While I had never heard of Jacqueline Woodson before being assigned to read one of her novels, I am now very intrigued by her as an author. I love that she takes risks in her writing and touches on subject matter that many would stay away from, but yet is very beneficial for students to come into contact with and learn from as they grow into young adults and become increasingly more immersed in society.
I read Woodson’s Hush, which I wrote about here, and as we discussed and related our novel to some of her other works, many common elements and themes were found across her writing. One of the major themes present in both Hush and The House You Pass on the Way is identity. Characters in both novels struggled with who they were and what defined them as people, which is a question that many of us deal with in the real world. Woodson’s approach to this theme involved exploration of identity, and I’m not sure that either of these book’s characters really came to any solid conclusion about their identity. In this way, I think Woodson navigates the question of identity in a rather peculiar way. For instance, it is strange to me that Evie in Hush would spend almost the entire book wondering who she is and trying to find a place for herself, only to be left as the reader still questioning that same thing. It’s true that Evie found a place on the track team, but I felt like she was still searching for something deeper. However, this interpretation of identity closely parallels reality in that I don’t think we ever do truly find our identity and can say that who we are is permanent. Rather, identity is something that is fluid and ever-changing as the seasons. As humans, we are constantly forming and reforming the critical elements of our lives that make up our identity, and so I find it fascinating that although this is what Evie was searching for, Woodson ends the novel absent of a final conclusion for this question.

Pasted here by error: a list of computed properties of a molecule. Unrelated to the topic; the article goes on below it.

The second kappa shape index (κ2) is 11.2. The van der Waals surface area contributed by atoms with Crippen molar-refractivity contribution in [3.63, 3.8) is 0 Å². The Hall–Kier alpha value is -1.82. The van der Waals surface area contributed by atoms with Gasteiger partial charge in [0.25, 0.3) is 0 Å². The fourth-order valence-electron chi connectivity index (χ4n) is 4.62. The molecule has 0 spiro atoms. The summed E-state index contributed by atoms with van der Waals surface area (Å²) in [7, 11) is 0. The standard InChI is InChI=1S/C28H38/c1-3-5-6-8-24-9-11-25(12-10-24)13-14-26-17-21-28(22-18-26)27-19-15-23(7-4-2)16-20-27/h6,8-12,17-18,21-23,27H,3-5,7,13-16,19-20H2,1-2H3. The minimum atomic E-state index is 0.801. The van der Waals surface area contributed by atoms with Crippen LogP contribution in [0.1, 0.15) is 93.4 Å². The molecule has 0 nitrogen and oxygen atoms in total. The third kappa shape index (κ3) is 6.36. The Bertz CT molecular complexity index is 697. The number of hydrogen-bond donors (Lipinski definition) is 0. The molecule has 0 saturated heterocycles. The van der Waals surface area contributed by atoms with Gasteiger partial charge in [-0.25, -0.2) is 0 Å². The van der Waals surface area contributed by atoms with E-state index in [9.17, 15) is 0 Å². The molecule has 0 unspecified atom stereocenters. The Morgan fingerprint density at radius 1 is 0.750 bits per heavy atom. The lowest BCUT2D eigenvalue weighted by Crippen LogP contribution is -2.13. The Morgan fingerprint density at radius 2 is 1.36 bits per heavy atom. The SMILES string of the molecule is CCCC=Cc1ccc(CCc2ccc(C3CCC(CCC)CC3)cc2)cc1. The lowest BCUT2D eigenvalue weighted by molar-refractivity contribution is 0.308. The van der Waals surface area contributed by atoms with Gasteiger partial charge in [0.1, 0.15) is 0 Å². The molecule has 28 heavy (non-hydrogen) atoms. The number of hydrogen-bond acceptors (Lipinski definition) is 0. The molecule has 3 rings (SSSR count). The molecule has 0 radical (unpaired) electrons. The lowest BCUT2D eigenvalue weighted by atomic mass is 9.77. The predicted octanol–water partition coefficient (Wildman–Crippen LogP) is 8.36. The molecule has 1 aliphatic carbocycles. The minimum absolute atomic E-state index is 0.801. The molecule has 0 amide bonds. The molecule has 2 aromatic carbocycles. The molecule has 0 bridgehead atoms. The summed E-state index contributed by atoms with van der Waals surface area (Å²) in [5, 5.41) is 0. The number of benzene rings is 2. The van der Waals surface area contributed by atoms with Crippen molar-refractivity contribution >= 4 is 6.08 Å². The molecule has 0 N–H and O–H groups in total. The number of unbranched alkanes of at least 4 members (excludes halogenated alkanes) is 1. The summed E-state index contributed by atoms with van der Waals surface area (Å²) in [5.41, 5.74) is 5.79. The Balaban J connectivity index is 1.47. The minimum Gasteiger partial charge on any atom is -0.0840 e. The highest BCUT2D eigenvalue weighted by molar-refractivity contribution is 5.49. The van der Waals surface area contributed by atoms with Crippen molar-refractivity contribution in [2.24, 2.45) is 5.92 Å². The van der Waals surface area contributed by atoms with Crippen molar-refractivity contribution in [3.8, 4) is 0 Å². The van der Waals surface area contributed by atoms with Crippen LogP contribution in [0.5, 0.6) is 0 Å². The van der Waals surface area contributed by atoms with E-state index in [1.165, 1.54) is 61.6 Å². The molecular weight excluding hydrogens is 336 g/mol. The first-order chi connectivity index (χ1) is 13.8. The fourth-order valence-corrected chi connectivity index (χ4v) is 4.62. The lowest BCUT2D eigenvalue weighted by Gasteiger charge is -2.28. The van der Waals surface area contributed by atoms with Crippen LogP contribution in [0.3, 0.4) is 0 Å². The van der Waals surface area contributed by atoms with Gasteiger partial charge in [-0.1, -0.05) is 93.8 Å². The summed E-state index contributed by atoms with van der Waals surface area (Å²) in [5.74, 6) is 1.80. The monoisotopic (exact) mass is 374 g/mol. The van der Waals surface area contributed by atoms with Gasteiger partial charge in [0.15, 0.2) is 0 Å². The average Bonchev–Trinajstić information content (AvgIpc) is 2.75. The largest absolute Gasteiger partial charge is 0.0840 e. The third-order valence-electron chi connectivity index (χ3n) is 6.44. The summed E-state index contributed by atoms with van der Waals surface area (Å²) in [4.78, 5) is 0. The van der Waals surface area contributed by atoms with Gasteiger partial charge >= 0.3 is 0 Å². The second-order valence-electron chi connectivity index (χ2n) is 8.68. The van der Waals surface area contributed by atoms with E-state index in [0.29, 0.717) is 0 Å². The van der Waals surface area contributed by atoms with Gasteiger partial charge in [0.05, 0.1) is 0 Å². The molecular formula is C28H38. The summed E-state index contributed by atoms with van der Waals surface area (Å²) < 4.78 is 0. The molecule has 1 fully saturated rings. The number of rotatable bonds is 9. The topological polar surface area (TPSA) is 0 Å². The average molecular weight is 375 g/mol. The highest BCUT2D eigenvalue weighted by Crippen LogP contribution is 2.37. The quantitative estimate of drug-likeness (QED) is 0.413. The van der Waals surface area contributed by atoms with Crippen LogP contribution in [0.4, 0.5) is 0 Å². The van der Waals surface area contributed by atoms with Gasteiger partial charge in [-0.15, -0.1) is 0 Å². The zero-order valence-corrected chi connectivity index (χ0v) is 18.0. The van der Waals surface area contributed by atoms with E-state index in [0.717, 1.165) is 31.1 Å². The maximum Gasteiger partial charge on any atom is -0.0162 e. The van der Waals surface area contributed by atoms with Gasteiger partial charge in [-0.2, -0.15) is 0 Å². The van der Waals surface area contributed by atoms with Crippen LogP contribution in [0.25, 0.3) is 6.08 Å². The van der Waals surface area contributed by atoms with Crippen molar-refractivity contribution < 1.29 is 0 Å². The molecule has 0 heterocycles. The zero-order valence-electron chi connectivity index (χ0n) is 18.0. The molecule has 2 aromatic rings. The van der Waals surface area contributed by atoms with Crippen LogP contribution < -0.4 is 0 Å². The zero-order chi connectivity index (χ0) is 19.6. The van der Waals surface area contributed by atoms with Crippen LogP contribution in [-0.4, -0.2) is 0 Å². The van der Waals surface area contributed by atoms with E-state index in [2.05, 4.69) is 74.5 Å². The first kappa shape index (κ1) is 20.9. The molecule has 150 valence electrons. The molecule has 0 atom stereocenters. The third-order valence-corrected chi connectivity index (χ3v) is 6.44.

Woodson also tackles the idea of keeping memories alive in some of her literature. For example, this is a big part of Evie’s life as her family enters the Witness Protection Program and is also a major theme in her picture book, Sweet, Sweet Memory. In this story, Sarah and her family mourn the death of her grandfather, but find solace as they reminisce about things that he used to say and do. Woodson’s attention to the importance of memories is slightly bittersweet in Hush because it is Evie’s desire to return to the place of those memories that causes so much pain and hardship. Her family must move on and will never be able to go back to Denver, and Evie struggles to accept this fact and let go of the past. However, Sweet, Sweet Memory uses the past as a comforting element for Sarah after the passing of her grandpa. After remembering the words he used to say, she is able to share her own memory of him and smile. I think it’s interesting that Woodson uses the element of memories for these two very different purposes. However, the idea that memories should be preserved still prevails in both stories, as Evie eventually realizes that she doesn’t have to let go of the past in order to take comfort in the future.
Overall, I think Woodson is unique in that a lot of her stories share a common thread, whether it is the challenges of finding ones identity or the importance of keeping memories alive. I think students would definitely benefit from reading her work, as they would certainly face difficult questions as they approach the struggles that characters like Evie face. However, it is through such questioning as we read that we are able to grow, and Woodson definitely provides many opportunities to do just that.